Friday, February 11, 2011

Parental Priorities

I've placed two polls to the right side.  I've had a long-standing curiosity about how LDS parents prioritize their kids' secular vs. religious educations.  I also want to know about approval.  Are children hoping to gain approval from their LDS parents better off being letter-of-the-law Mormon kids, being super-spiritual/religious Mormon kids, or focusing on their studies and extracurricular activities and staying out of trouble? I would really appreciate as many responses as possible.  In addition, and as always, comments are welcomed so please elaborate in a comment if you'd like.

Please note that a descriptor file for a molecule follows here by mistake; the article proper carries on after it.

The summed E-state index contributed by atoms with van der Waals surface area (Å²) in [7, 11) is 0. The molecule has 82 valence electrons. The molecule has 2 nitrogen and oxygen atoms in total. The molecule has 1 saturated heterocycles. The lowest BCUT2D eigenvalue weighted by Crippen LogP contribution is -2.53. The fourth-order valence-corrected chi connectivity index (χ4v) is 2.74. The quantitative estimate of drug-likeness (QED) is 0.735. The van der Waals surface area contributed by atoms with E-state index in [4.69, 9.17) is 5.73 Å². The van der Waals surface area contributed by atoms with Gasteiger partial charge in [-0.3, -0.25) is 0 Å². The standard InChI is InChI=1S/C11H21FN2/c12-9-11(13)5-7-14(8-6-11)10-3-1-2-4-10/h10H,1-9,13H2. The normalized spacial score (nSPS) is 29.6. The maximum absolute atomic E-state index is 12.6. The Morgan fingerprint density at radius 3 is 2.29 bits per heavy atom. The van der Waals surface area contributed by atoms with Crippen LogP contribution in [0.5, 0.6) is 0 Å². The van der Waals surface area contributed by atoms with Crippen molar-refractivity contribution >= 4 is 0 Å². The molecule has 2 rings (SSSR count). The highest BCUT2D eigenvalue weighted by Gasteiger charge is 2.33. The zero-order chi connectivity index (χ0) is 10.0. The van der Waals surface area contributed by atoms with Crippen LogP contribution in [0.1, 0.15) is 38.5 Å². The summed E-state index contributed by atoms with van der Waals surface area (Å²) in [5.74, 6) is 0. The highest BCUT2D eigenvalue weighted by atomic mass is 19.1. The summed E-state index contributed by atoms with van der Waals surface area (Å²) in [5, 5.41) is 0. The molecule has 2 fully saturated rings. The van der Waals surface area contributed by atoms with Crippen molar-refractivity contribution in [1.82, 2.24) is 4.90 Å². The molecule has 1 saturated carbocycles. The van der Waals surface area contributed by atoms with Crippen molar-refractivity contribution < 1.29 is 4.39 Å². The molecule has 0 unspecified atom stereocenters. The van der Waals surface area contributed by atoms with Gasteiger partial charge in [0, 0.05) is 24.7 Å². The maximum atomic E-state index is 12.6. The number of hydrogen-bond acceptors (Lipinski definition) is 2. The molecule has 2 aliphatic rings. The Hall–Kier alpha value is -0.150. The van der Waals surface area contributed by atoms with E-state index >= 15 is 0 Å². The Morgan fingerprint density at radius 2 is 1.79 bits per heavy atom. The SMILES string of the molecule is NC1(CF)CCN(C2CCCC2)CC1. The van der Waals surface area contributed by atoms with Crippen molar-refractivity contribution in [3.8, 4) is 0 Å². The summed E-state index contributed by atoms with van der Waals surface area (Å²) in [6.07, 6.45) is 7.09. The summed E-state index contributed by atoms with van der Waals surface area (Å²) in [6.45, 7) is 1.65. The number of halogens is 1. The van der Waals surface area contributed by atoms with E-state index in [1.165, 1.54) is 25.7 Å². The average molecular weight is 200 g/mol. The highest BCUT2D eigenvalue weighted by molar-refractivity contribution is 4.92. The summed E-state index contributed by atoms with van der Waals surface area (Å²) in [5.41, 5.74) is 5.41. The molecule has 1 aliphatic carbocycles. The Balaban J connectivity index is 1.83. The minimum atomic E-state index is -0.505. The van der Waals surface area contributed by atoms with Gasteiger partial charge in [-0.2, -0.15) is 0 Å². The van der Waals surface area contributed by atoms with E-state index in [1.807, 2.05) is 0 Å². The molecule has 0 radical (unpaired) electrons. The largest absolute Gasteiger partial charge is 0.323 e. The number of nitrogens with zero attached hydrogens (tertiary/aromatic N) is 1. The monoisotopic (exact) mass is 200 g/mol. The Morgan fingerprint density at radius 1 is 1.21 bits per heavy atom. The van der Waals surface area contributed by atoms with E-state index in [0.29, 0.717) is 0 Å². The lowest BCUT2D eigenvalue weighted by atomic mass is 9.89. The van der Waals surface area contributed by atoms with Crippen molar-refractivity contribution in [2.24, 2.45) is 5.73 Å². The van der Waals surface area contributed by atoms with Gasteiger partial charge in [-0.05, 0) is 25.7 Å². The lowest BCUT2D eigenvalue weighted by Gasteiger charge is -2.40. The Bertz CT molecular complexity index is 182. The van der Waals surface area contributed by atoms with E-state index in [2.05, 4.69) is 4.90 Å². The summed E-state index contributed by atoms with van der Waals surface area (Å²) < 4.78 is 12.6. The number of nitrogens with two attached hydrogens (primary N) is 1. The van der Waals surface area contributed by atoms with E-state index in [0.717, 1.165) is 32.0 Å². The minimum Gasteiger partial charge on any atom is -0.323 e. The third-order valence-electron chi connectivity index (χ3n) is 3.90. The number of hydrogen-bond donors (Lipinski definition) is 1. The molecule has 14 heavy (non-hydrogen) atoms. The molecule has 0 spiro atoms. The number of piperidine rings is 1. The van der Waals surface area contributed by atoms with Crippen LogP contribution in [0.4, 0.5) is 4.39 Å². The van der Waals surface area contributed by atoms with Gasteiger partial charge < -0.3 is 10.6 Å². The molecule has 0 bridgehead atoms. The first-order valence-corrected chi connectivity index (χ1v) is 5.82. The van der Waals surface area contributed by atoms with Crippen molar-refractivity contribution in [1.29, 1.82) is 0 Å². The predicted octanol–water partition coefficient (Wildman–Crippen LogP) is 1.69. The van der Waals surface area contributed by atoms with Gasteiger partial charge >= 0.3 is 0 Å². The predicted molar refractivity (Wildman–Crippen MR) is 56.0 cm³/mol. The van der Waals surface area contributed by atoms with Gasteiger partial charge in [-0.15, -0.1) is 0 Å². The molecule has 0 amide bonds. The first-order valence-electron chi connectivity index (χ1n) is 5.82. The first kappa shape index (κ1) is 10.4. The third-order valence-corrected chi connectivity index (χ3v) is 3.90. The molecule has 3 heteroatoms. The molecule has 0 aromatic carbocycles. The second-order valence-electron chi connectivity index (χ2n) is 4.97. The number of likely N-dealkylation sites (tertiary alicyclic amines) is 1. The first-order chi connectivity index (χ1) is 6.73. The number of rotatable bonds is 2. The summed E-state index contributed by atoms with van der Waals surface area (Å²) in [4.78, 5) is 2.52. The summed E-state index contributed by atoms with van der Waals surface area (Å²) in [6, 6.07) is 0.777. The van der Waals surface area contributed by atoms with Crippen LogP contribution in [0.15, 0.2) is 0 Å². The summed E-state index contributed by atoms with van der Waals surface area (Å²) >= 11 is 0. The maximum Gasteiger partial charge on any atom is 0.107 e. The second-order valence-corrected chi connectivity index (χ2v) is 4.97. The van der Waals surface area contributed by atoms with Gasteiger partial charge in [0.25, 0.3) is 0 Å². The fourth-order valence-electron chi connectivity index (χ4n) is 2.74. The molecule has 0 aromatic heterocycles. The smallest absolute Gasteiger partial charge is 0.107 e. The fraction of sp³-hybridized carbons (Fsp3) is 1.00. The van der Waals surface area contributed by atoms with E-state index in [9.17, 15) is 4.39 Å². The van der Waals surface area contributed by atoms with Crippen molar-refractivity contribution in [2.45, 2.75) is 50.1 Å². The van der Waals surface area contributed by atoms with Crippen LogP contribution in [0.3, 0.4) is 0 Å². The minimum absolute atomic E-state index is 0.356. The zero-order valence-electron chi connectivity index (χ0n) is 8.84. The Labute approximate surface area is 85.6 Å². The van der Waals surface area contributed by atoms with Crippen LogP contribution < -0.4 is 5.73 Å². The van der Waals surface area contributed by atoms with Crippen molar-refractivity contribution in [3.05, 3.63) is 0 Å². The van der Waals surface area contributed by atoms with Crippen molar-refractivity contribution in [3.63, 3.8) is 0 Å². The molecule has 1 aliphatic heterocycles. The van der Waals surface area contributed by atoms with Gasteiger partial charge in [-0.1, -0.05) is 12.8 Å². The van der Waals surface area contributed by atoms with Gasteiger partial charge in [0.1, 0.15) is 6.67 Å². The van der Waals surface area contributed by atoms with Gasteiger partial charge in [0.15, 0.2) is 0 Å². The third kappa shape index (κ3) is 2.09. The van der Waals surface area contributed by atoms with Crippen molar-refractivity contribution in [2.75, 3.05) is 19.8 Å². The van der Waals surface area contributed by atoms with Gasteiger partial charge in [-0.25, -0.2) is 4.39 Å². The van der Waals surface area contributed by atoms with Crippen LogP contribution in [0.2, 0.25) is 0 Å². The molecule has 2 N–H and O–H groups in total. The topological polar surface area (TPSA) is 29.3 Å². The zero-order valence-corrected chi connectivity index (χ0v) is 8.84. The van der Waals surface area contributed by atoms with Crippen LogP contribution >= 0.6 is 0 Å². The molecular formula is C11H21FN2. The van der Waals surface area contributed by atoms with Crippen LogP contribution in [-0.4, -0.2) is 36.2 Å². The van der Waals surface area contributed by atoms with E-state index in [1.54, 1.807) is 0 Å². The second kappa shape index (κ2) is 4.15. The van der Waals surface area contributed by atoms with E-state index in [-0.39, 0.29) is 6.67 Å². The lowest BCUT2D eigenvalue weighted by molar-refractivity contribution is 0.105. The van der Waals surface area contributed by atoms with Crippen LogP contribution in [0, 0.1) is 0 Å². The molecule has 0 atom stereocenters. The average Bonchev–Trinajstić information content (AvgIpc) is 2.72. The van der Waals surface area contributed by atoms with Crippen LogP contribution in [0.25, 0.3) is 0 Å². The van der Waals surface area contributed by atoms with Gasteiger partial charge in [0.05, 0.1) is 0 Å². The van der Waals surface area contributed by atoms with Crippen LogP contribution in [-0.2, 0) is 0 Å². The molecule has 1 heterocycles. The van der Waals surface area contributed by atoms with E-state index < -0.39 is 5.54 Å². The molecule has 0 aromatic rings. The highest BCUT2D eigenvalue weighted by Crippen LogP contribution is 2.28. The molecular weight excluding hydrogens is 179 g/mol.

So, let me tell you why I am curious.  Growing up, my parents always told me that I HAD to go to college.  According to them this wasn't a choice and because I valued my own secular education, I never questioned that.  Furthermore, my parents never said anything to me that might reinforce the pressure to get married, have babies, and be a SAHM that I got at church. In fact, I believe that the message from my parents was that I should get as much education as I could/as I wanted/as I needed so that I would have all options open to me as an adult.  I was very studious of my own will so they didn't need to enforce good grades but I am sure that they would have if my grades had slipped much.  They were very supportive of my desires to be a good student and learn outside of school or participate in extracurricular activities and even supported my choices when I felt that my church responsibilities were interfering with my participation in other things.  When I became an adult, I started college at BYU.  But, I realized very quickly that the religious aspect of education there was overshadowing my secular education, and preventing me from seeing other perspectives of the world, far more that I was comfortable accepting.  When after a year I decided to leave BYU and transfer to one of the University of California schools, my parents were supportive and non-judgmental and were clearly more concerned about my thoughts and feelings about my education than whether there would be a significant religious component to my education or if I would be able to meet an upstanding RM to marry.  I know that my parents felt a certain amount of (righteous) pride in having a child at BYU but when that was no longer to be the case, they never let on to me or anyone else that they were even a little disappointed (if they were).  In addition, they were extremely proud of my accomplishments at UCLA. (They may not realize it, but there were certainly more accomplishments at UCLA than there would have been at BYU just by virtue of my having many more opportunities there.)